Cuisine - - GINNY GRANT -


You could use a bought tandoori paste here, but I like to make a batch and use it for a cou­ple of meals over a week or so. This is quite a mild paste – add more chilli if you want it a lit­tle fiery.

TANDOORI PASTE (MAKES ABOUT ¾ CUP) 2 tea­spoons cumin seeds

2 tea­spoons co­rian­der seeds

1 tea­spoon yel­low mus­tard seeds 1 tea­spoon black pep­per­corns

1 cin­na­mon stick

1 tea­spoon fen­nel seeds seeds from 4 car­damom pods

1 tea­spoon sea salt

4 cloves gar­lic

5cm piece gin­ger, peeled

2 ta­ble­spoons tomato paste 1½ tea­spoons ground turmeric ¼ tea­spoon chilli flakes

1 tea­spoon pa­prika sun­flower oil to cover

In a dry pan, toast the cumin, co­rian­der, mus­tard, pep­per­corns, cin­na­mon, fen­nel and car­damom for about 2-3 min­utes or un­til fra­grant. Crush with the salt in a mor­tar and pes­tle or in a grinder.

Trans­fer to a blender, add the gar­lic, gin­ger, tomato paste, turmeric, chilli flakes and pa­prika along with ¼-½ cup wa­ter to make a smooth paste. Put into a clean jar, cover with a lit­tle oil and re­frig­er­ate un­til re­quired.


1 whole cauliflower, outer leaves re­moved ¼ cup tandoori paste

½ cup thick Greek-style yo­ghurt 2 ta­ble­spoons lemon juice

Score a cross in the core of the cauliflower, then blanch in boil­ing salted wa­ter for 10 min­utes. Drain and rinse un­der cold wa­ter then drain well again.

Com­bine the tandoori paste, yo­ghurt and lemon juice and spread over the cauliflower. Ide­ally, leave to mar­i­nate for an hour or so in the fridge if you have time.

Light the bar­be­cue and use some slow-burn­ing char­coal so the heat is medium-low but even. Push the coals to ei­ther side of the bar­be­cue so the heat is in­di­rect. Soak 2 cups of wood­chips (or use chunks) for 20 min­utes, then drain.

Sea­son the cauliflower gen­er­ously with salt and place on a rack in the mid­dle of the bar­be­cue (you may want to put a foil tray in the bot­tom layer to catch any tandoori drips). Put the wood­chips evenly over the char­coal, cover, leav­ing some vents open to al­low some of the smoke to es­cape, and cook very slowly for 50 min­utes or un­til a skewer in­serted into the cauliflower comes out eas­ily.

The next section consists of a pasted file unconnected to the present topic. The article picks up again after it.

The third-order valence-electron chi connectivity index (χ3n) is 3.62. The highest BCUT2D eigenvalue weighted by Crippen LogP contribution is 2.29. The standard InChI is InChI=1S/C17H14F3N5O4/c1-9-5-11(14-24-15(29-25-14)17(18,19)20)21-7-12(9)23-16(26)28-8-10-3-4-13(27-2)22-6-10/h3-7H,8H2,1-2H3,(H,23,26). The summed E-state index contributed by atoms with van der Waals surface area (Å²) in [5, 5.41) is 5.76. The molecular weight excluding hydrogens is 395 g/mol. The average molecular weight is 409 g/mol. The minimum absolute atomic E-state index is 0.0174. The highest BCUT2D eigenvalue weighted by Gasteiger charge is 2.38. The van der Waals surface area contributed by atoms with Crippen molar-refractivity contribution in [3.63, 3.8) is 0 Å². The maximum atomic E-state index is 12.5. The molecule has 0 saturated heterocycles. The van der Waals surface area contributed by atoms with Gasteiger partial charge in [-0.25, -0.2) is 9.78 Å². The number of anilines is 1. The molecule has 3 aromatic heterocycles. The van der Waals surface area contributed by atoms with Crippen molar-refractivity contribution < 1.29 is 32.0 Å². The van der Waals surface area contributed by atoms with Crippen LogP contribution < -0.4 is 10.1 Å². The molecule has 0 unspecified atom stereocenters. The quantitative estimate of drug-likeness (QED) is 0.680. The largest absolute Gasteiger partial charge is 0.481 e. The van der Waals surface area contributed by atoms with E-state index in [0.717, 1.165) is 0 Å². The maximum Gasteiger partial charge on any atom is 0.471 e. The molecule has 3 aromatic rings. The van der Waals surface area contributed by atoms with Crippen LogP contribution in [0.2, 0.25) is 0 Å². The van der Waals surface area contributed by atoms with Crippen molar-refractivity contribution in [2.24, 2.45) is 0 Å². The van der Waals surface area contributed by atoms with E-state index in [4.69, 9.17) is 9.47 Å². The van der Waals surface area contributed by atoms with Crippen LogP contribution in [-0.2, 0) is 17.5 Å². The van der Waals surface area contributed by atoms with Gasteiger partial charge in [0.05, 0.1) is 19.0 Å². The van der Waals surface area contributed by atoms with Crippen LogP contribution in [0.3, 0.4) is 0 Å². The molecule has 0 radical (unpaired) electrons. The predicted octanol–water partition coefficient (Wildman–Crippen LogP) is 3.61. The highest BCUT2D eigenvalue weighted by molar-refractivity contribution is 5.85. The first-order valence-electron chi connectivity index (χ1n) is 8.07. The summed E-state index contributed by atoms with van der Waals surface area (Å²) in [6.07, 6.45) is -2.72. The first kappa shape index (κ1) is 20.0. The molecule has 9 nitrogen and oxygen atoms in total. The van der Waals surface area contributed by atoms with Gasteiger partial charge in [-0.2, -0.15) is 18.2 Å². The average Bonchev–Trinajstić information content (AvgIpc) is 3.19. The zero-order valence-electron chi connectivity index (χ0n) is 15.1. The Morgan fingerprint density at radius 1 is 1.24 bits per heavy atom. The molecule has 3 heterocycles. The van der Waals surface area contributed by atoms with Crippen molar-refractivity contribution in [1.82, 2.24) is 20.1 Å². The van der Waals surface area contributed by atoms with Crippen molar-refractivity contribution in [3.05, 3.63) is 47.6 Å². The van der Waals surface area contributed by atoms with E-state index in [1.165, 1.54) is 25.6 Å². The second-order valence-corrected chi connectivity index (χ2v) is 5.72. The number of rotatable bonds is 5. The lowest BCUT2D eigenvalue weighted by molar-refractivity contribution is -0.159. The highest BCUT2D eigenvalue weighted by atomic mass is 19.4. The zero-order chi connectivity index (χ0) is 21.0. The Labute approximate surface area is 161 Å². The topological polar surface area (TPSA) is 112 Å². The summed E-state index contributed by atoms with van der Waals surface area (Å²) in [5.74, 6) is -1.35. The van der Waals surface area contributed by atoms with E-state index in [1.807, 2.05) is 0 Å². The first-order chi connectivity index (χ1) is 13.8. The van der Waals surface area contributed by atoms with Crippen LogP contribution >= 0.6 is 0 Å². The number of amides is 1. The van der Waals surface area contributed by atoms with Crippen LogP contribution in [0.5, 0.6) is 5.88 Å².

Care­fully re­move and al­low to cool slightly be­fore serv­ing with the gar­lic naan and tomato & onion raita (recipes fol­low). Stoke up the fire be­fore cook­ing the breads (or use a grill or fry­ing pan in­stead).


500g flour

1 sa­chet (8g) in­stant yeast

1 tea­spoon salt

125ml thick Greek-style yo­ghurt 2 ta­ble­spoons sun­flower oil 3 ta­ble­spoons ghee or clar­i­fied but­ter 6 cloves gar­lic, thinly sliced 3 ta­ble­spoons chopped co­rian­der

In a mixing bowl, com­bine the flour, yeast and salt. Add 200ml luke­warm wa­ter, the yo­ghurt and oil. Mix to­gether to a soft dough – this will take about 5 min­utes if you're us­ing an elec­tric mixer, 10 if knead­ing by hand. The dough should be smooth and elas­tic. Put into an oiled bowl, cover loosely with plas­tic wrap and leave to rise for around an hour or un­til dou­bled in size.

Mean­while, gen­tly heat the ghee in a small pan, add the gar­lic and cook un­til just be­gin­ning to colour. Re­move from the heat, add the co­rian­der and set aside un­til you’re ready to cook the breads.

Di­vide the dough into 12 pieces. Shape into rounds, then roll each piece on a floured bench into roughly 20cm cir­cles. Heat the bar­be­cue un­til quite hot, add the naan and cook un­til be­gin­ning to puff – about 1-2 min­utes – then flip over and cook for an­other minute.

Re­move from the bar­be­cue, brush with the gar­lic ghee and wrap in a clean tea towel to keep warm. Con­tinue un­til all the breads are cooked. Best eaten while still warm.


1 medium tomato, finely chopped 1 small red onion, finely chopped 1 green chilli, finely chopped ½ cup thick Greek-style yo­ghurt ¼ cup mint leaves, chopped ¼ cup co­rian­der leaves, chopped 2 ta­ble­spoons lemon juice

Com­bine all the in­gre­di­ents and sea­son to taste.

Thanks to a spice-packed tandoori paste and a smoky bar­be­cue, you’ll see the hum­ble cauliflower in a whole new light.

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